« SebelumnyaLanjutkan »
U. S. DEPARTMENT OF COMMERCE
Peter G. Peterson, Secretary
James T. Lynn, Under Secretary
Harold C. Passer, Assistant Secretary for Economic Affairs
Social and Economic Statistics Administration
BUREAU OF THE CENSUS
George Hay Brown, Director
Conrad Taeuber, Associate Director for Demographic Fields
Meyer Zitter, Acting Chief
This report was prepared by Paul C. Glick, Assistant Chief, (Demographic and
Major support for the preparation of tables was provided by the National Institute
U.S. Bureau of the Census, Current Population Reports, Series P-20, No. 239,
For sale by the Superintendent of Documents, U.S. Government Printing Office, Washington, D.C. 20402, 65 cents. Current Population Reports issued in Series P-20, P-23, P-25, P-26, P-27, P-28 (summaries only), P-60, and
MARRIAGE, DIVORCE, AND REMARRIAGE BY YEAR OF BIRTH: JUNE 1971
This report presents detailed results obtained from a survey on the marital history of men and women in the United States conducted in June 1971 by the Bureau of the Census, an agency within the Social and Economic Statistics Administration. The report includes information on when the first and last marriages began, and when and how the first and last marriages ended. Data are classified by year of birth, race, and sex. An earlier study of the marital history experiences of American men and women was made in 1967.1 In general, the text presentation discusses highlights of the data reported in detailed tables and is only illustrative of the kind of analyses that can be made from these data.
small differences between figures. For further discussion of the sampling variability, see the section on "Reliability of the estimates."
FIRST MARRIAGE AND REMARRIAGE BY YEAR OF BIRTH
All but 4 percent of the women born between 1915 and 1919 (approximately 52 to 56 years old at the time of the survey), and all but 5 percent of the men born in the same period, have been married at least once. About 79 percent of these persons have been married once, 14 percent have been married twice, and 3 percent have been married three or more times (tables A and 1). Persons born in 1900 to 1904 had several more years in which to marry, yet 7 percent of them had never married; 74 percent had been married only once, and 16 percent had been married twice.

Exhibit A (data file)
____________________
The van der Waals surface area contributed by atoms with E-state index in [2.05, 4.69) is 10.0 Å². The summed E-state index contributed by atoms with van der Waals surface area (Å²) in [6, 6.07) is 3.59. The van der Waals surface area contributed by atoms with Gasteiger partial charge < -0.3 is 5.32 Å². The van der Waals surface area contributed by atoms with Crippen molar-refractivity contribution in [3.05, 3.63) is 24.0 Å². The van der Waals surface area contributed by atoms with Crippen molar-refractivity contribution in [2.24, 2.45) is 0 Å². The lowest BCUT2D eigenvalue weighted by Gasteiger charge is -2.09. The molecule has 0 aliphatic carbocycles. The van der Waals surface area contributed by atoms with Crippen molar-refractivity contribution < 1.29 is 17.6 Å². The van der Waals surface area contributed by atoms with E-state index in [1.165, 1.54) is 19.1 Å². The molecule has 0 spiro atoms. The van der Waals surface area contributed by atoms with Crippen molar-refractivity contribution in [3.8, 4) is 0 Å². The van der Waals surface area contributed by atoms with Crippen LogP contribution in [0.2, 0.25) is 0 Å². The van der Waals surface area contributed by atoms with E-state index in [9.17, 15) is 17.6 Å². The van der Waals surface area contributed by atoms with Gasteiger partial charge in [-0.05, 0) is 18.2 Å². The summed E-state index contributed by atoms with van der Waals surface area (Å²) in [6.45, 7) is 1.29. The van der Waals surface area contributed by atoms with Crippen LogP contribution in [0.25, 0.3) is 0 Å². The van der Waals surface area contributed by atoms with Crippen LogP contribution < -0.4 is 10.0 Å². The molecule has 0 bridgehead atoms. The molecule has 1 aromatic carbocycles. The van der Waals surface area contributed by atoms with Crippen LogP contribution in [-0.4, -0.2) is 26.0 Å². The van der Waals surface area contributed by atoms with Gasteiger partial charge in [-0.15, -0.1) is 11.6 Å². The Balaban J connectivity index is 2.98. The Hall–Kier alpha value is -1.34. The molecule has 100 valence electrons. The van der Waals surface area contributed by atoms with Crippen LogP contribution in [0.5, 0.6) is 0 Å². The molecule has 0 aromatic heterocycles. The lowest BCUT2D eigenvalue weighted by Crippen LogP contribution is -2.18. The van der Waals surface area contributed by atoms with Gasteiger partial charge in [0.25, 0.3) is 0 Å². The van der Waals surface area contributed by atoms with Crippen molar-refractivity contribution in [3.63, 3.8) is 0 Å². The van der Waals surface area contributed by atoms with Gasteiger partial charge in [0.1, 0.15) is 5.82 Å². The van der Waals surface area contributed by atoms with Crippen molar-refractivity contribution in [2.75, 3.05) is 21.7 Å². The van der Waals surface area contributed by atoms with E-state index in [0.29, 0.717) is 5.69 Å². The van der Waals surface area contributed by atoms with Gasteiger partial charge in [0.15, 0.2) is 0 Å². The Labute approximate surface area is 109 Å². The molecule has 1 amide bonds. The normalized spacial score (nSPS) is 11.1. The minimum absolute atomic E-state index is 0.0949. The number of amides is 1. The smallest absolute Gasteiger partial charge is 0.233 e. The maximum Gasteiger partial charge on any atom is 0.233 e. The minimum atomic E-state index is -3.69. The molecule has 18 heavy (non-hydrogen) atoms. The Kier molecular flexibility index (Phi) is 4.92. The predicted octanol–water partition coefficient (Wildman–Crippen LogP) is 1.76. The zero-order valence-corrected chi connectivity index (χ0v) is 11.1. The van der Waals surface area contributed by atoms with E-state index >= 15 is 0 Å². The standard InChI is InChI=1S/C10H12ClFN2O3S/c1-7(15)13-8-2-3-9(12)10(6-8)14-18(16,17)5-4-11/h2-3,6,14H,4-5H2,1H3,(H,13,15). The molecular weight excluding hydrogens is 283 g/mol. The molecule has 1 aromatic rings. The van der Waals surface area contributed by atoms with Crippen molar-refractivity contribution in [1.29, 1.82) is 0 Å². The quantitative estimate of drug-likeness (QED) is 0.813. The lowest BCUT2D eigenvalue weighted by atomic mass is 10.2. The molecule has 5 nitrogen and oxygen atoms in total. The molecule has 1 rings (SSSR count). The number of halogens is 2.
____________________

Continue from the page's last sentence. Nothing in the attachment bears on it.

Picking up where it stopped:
Persons born between 1900 and 1954 were about 16 to 71 years old at the survey date. White persons born in this period were less likely than Negroes to have remained single until the survey date and were more likely to have been married only once. Thus, 22 percent of white men in this group were still single, compared with 29 percent of the Negro men. Seventeen percent of white women born in this period were still single, compared with 25 percent of the Negro women. Moreover, about 11 percent of the whites and 14 percent of the Negroes were remarried.
Unless marriage patterns change substantially in the future, persons 45 to 54 years old have had most of the first marriages and divorces they will ever have. Among 78.5 percent of the couples with the husband in this age range in 1971, both the husband and the wife had been married only once; among 6.3 percent, both the husband and wife had been married twice; and among 0.6 percent, both had been married three or more times. The remaining 14.6 percent of the married couples with the husband 45 to 54 were distributed among various other combinations of times married for the husband and wife (table 11).
Table A. Percent Distribution of Persons Born Between 1900 and 1954 by Number of Times Married, Year of Birth, Race, and Sex: June 1971
In general, the higher the family income and the educational level of the husband and wife, the greater the likelihood of both partners having been married only once (tables 12 and 13). In 71.7 percent of the households where the husband was 35 to 54 years old and the family income was less than $5,000, both the husband and the wife had been married only once. However, both had been married only once in 77.2 percent of the households where the family income was $5,000 to $9,999, 80.8 percent of those with an income of $10,000 to $14,999, and 83.0 percent of those with incomes of $15,000 or more. Both partners had been married only once in 75 percent of the households where neither the husband nor the wife was a high school graduate. But, in 83.1 percent of the households where the husband and the wife had graduated from high school
were college graduates, the husband and wife had been married only once.
Of the 49.0 million married women in the United States in 1971, 15.9 million, or 32 percent, had celebrated the twenty-fifth anniversary of their current marriage, and 1.2 million, or 2.5 percent, had celebrated their fiftieth anniversary (tables B and 16). One-half of the married women who were still in their first marriage had been married less than 18.5 years and one-half had been married longer. Of those who were married to their second or subsequent husband, half had been married to their current husband less than 9.6 years and half had been married